Thursday, 8 April 2021 - 11:17am

Diversity in harmony

2 min read

News article photos (4 items)

Jessica Phuang (centre) with Drowning Prevention Auckland's Asian Community Advisor, Madison Chang and Fijian community leader A
Around 200 community leaders from across Tāmaki Makaurau came together for the first meeting.
Inspector David Glossop poses with community leaders.
Jessica Phuang (centre) with some of the community leaders who attended

“Like the United Nations” – that’s the vision of Jessica Phuang, Tāmaki Makaurau’s Ethnic Responsiveness Manager.

Jessica and her team recently brought together around 200 community leaders from across Auckland as part of a new project to foster social cohesion.

The whole idea of the Ethnic Social Cohesion Project is to engage and build relationships with the many diverse communities across Tāmaki Makaurau.

More than 45 per cent of Aucklanders identified with an ethnic minority in the 2018 NZ Census. According to the World Migration report, Auckland has the fourth largest foreign population of any major city in the world.

“Through those relationships we have an opportunity to build trust and confidence, and spread our prevention messages," says Jessica.

"It’s a two-way flow. Our staff will learn from these community leaders about their culture and they will learn about how we police in New Zealand and how it may be different to in their home country.”

Some of the key themes she hopes to tackle are hate crime, service delivery, supported resolutions, mental health and suicide, scams, and adult sexual assault.

“We also know that the conflicts that are happening abroad can have influence on our local ethnic residents, sometimes to the point of exercising violence towards each other. So I see this as a platform to try to create harmony, by having all of these different ethnicities, cultures and faiths in the same room every month to share, appreciate and learn from each other.”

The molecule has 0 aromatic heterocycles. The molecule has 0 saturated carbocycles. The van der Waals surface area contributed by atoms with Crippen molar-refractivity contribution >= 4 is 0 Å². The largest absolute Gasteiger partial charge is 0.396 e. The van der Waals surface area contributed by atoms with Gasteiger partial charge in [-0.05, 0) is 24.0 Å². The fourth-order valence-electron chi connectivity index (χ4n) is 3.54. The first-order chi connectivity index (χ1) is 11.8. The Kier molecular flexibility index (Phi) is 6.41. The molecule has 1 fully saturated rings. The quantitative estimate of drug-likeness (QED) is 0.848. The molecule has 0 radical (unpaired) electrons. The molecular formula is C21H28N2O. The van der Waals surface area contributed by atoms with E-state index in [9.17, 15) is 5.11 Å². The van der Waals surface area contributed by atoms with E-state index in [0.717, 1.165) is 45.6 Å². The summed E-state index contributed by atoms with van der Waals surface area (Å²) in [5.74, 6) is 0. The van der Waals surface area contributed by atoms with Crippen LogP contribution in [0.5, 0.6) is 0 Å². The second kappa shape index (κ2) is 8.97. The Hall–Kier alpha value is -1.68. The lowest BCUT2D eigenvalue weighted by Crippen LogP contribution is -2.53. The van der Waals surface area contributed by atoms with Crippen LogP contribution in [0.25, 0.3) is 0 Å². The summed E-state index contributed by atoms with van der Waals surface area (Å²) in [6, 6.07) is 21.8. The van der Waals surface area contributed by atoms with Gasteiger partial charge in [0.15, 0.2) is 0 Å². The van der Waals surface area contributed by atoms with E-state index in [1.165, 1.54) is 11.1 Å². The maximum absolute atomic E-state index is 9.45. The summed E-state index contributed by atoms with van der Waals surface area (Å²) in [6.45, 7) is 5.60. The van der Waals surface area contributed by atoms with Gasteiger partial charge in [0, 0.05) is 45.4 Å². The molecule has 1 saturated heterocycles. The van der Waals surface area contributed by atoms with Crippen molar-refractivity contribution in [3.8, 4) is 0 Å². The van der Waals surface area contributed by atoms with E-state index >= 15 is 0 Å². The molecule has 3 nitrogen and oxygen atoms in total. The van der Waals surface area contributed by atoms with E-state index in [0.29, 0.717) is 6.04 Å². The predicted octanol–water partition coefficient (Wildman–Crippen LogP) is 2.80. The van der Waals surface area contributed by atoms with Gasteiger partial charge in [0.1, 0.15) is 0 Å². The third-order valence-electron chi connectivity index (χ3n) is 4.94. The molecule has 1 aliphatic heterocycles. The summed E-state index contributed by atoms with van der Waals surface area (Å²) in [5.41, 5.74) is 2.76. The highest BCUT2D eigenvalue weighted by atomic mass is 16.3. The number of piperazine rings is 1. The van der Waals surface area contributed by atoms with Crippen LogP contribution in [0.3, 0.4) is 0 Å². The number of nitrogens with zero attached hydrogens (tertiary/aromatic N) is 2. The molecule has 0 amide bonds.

And according to Jessica, there’s no better way to break down barriers than with food. “It brings people together.”

Jessica says feedback from their first meeting has been extremely positive.

“These people have a big influence within their individual communities, some of them have thousands of members.

“By the end of the year what I want to see is these community leaders working collaboratively with us - building trust and confidence in New Zealand Police, spreading our prevention messages, educating their people.

"A large part of this is accountability. I am going to ensure these leaders are held to account by taking responsibility for their people and that they are doing their bit. They will be reporting back on how they have been educating their people and sharing our messages.”

Several Police staff were on hand at the meeting to help with the introductions and share insights.

Counties Manukau South Area Commander Inspector David Glossop spoke about the Commissioner’s three priorities and Inspector Alisse Robertson and Inspector Charles Ip also addressed the group. Senior Sergeants Fagaesea Siaki, Anson Lin, Sergeant Tristan Field and the Tāmaki Makaurau MPES team were also there in support.

“My deepest gratitude to my team," says Jessica. "They all ensured the meeting was well prepared with the guests’ interests in mind - the food was culturally safe, signing in went smoothly, even the photo session was quick and they put on their big smiles to welcome the guests as they were arriving. Big, big thumbs up to them!”

The Tāmaki Makaurau Police Ethnic Social Cohesion Project meetings will be held once a month.